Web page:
At the Chicago bar audition for “Elimidate,” casting director Brendon Blincoe fires questions at would-be contestants who sit on a couch and talk to him while the camera is running.

“I don’t care how good-looking they are,” Mr. Blincoe says before the auditions begin. Contestants must “show some personality on camera” or they won’t make the show.

He is looking for argumentative. He is looking for sexy. He is looking for someone who will say just about anything.

During her interview, Dina Clemente, 27, who works in a suburban Chicago salon by day, laughs as she tells Mr. Blincoe how she pretends to be a porn-star recruiter when she meets guys in bars.

Mr. Cristina, when asked to describe his dream girl, answers quickly.

“Not blond girls,” he says, continuing with a little bravado: “Older girls don’t scare me off.”

Natividad Rodriguez, 24, shows up for her audition in a sleeveless top that is laced in a way that reveals more than many mothers would like.

“It’s not a matter of how much brains you have. It’s how hot you look,” she says. Laid-off from her job as a flight attendant, she is studying to be a pilot and looking for new ways to earn money for school. “Maybe I could have a big break,” she says, shrugging.

She does have some rules: “No nudity, no tackiness, no stripping,” Miss Rodriguez says. “It’s not my style, not my taste. Everybody wants a little bit of attention. That’s OK — but certainly not to degrade myself.”

Many of those auditioning talk about the thrill of putting themselves out there — something Miss Katzman, the Washingtonian who wants to be on “The Amazing Race,” understands.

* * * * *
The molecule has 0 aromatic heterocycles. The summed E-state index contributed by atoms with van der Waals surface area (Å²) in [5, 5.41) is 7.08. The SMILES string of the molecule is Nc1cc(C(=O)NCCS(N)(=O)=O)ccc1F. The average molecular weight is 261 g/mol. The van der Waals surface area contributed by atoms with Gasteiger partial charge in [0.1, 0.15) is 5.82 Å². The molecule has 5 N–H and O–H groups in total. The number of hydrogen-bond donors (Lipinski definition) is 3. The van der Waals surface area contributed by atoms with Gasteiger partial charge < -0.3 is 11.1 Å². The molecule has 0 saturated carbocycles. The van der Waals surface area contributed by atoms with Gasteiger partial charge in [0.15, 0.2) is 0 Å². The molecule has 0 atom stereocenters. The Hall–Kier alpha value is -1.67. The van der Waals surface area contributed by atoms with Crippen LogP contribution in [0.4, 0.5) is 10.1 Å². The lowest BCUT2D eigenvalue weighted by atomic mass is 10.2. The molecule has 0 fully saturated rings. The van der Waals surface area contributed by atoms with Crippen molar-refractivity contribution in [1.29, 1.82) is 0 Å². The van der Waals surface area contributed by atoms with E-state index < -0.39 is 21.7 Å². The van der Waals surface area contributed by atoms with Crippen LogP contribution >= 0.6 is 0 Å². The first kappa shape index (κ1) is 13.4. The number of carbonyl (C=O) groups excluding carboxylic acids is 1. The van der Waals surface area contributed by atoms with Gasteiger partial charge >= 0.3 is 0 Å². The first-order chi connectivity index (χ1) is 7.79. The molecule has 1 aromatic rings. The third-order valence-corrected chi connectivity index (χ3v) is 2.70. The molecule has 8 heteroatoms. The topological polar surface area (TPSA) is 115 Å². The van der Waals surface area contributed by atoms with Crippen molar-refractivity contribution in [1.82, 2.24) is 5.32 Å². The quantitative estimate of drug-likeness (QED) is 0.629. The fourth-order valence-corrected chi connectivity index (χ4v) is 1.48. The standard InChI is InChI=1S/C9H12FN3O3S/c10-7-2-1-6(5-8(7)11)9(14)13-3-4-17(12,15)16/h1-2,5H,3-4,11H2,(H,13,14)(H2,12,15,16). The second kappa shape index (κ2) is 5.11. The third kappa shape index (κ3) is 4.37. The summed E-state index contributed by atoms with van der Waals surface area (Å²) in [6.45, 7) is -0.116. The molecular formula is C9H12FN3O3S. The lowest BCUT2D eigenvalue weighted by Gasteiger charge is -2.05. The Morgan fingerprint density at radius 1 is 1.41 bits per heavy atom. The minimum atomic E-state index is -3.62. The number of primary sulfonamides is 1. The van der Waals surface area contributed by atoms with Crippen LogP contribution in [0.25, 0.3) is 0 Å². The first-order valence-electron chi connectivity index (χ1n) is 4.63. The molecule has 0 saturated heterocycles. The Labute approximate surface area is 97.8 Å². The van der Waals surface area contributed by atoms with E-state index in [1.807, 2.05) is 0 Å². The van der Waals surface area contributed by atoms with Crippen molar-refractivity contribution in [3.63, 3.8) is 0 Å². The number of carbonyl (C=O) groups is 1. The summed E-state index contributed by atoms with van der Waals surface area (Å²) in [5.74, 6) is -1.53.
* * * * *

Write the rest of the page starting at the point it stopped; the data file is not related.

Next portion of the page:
Offbeat stories about real lives, she says, help push the envelope.

“No one will pay attention to some humdrum love story or hero-saves-the-day story. We need excitement, adventure, something that will keep us drawn in and clinging to the edge of our seats,” she says. “Drama is life nowadays.”

For this generation of young people, life certainly has been documented almost as if it were their own personal movie, says Mr. Thompson, the Syracuse professor.

“Dad had a camera aimed right at them when they exited the womb,” he said. “Every time they took a first step or blew out the candles on their birthday cake, somebody was videotaping it.”

Taking it the next step — to TV or the Web — is now almost considered the norm, says another analyst of pop culture.

“It’s so publicized and pre-processed that it turns into a kind of anonymity,” says Jerry Herron, a professor of American studies at Wayne State University in Detroit. “It’s like a nude beach, where everybody is naked. Nobody, individually, feels embarrassed.”

In the end, Miss Clemente is chosen for “Elimidate” as one of a few women who vie for the affections of one man in an episode that will air sometime in September.

After the taping, her enthusiasm is noticeably dampened. She says the other women made fun of her. “They called me hairy,” she complains. “It got pretty ugly.”

She says she eventually was eliminated because she didn’t want to make out in a hot tub with one of the other women in the show.

“I wouldn’t do this show again,” she says, then pauses. “But, hey, at least I’ll be on national TV, right?”